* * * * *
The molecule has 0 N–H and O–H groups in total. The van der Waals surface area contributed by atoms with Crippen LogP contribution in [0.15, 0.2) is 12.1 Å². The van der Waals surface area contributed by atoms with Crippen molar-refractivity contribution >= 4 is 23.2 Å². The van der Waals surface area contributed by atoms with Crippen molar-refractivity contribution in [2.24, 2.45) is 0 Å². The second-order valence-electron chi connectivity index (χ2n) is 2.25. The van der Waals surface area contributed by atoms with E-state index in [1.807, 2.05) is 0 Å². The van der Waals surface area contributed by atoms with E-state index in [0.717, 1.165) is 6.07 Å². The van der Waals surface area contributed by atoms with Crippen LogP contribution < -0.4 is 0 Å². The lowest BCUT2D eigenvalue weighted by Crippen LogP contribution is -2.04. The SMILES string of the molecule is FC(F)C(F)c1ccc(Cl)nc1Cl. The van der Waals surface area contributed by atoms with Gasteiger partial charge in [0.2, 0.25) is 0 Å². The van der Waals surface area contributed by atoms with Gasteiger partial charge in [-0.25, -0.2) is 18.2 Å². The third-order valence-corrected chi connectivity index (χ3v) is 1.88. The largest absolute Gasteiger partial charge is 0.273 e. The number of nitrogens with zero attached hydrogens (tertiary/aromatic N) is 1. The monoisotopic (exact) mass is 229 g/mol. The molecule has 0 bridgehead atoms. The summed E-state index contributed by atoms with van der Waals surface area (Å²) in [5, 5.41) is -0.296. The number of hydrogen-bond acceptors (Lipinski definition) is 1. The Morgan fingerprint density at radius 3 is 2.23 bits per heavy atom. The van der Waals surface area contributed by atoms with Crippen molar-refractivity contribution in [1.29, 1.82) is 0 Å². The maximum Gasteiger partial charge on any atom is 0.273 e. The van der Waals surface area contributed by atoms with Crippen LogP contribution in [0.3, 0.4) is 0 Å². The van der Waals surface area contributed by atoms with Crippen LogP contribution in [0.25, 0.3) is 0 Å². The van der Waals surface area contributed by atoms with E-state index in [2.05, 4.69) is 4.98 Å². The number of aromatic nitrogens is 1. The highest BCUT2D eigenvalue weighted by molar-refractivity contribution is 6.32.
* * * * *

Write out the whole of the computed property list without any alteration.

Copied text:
The molecule has 0 N–H and O–H groups in total. The van der Waals surface area contributed by atoms with Crippen LogP contribution in [0.15, 0.2) is 12.1 Å². The van der Waals surface area contributed by atoms with Crippen molar-refractivity contribution >= 4 is 23.2 Å². The van der Waals surface area contributed by atoms with Crippen molar-refractivity contribution in [2.24, 2.45) is 0 Å². The second-order valence-electron chi connectivity index (χ2n) is 2.25. The van der Waals surface area contributed by atoms with E-state index in [1.807, 2.05) is 0 Å². The van der Waals surface area contributed by atoms with E-state index in [0.717, 1.165) is 6.07 Å². The van der Waals surface area contributed by atoms with Crippen LogP contribution < -0.4 is 0 Å². The lowest BCUT2D eigenvalue weighted by Crippen LogP contribution is -2.04. The SMILES string of the molecule is FC(F)C(F)c1ccc(Cl)nc1Cl. The van der Waals surface area contributed by atoms with Gasteiger partial charge in [0.2, 0.25) is 0 Å². The van der Waals surface area contributed by atoms with Gasteiger partial charge in [-0.25, -0.2) is 18.2 Å². The third-order valence-corrected chi connectivity index (χ3v) is 1.88. The largest absolute Gasteiger partial charge is 0.273 e. The number of nitrogens with zero attached hydrogens (tertiary/aromatic N) is 1. The monoisotopic (exact) mass is 229 g/mol. The molecule has 0 bridgehead atoms. The summed E-state index contributed by atoms with van der Waals surface area (Å²) in [5, 5.41) is -0.296. The number of hydrogen-bond acceptors (Lipinski definition) is 1. The Morgan fingerprint density at radius 3 is 2.23 bits per heavy atom. The van der Waals surface area contributed by atoms with Crippen molar-refractivity contribution in [1.29, 1.82) is 0 Å². The maximum Gasteiger partial charge on any atom is 0.273 e. The van der Waals surface area contributed by atoms with Crippen LogP contribution in [0.3, 0.4) is 0 Å². The van der Waals surface area contributed by atoms with Crippen LogP contribution in [0.25, 0.3) is 0 Å². The van der Waals surface area contributed by atoms with E-state index in [2.05, 4.69) is 4.98 Å². The number of aromatic nitrogens is 1. The highest BCUT2D eigenvalue weighted by molar-refractivity contribution is 6.32.